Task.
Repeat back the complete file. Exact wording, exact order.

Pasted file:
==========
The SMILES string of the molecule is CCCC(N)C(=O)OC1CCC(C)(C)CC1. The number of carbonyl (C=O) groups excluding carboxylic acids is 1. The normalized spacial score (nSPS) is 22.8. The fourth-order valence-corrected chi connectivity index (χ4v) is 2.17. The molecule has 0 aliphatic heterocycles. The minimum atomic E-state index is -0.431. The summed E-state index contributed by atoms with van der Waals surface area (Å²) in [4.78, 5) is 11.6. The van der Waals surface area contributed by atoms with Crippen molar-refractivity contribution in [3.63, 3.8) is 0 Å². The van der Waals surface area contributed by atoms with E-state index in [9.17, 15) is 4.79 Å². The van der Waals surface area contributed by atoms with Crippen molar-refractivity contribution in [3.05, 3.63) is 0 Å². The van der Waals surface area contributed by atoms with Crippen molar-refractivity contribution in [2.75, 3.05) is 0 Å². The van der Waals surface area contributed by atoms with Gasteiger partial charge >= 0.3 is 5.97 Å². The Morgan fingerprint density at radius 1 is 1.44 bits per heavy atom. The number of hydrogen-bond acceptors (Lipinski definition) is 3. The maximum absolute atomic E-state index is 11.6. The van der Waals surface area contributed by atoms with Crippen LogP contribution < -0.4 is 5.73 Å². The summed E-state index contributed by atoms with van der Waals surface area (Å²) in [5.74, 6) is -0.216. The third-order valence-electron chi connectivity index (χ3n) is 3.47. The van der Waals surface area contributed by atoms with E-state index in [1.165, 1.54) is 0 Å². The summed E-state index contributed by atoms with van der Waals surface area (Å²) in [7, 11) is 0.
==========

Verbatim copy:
The SMILES string of the molecule is CCCC(N)C(=O)OC1CCC(C)(C)CC1. The number of carbonyl (C=O) groups excluding carboxylic acids is 1. The normalized spacial score (nSPS) is 22.8. The fourth-order valence-corrected chi connectivity index (χ4v) is 2.17. The molecule has 0 aliphatic heterocycles. The minimum atomic E-state index is -0.431. The summed E-state index contributed by atoms with van der Waals surface area (Å²) in [4.78, 5) is 11.6. The van der Waals surface area contributed by atoms with Crippen molar-refractivity contribution in [3.63, 3.8) is 0 Å². The van der Waals surface area contributed by atoms with E-state index in [9.17, 15) is 4.79 Å². The van der Waals surface area contributed by atoms with Crippen molar-refractivity contribution in [3.05, 3.63) is 0 Å². The van der Waals surface area contributed by atoms with Crippen molar-refractivity contribution in [2.75, 3.05) is 0 Å². The van der Waals surface area contributed by atoms with Gasteiger partial charge >= 0.3 is 5.97 Å². The Morgan fingerprint density at radius 1 is 1.44 bits per heavy atom. The number of hydrogen-bond acceptors (Lipinski definition) is 3. The maximum absolute atomic E-state index is 11.6. The van der Waals surface area contributed by atoms with Crippen LogP contribution < -0.4 is 5.73 Å². The summed E-state index contributed by atoms with van der Waals surface area (Å²) in [5.74, 6) is -0.216. The third-order valence-electron chi connectivity index (χ3n) is 3.47. The van der Waals surface area contributed by atoms with E-state index in [1.165, 1.54) is 0 Å². The summed E-state index contributed by atoms with van der Waals surface area (Å²) in [7, 11) is 0.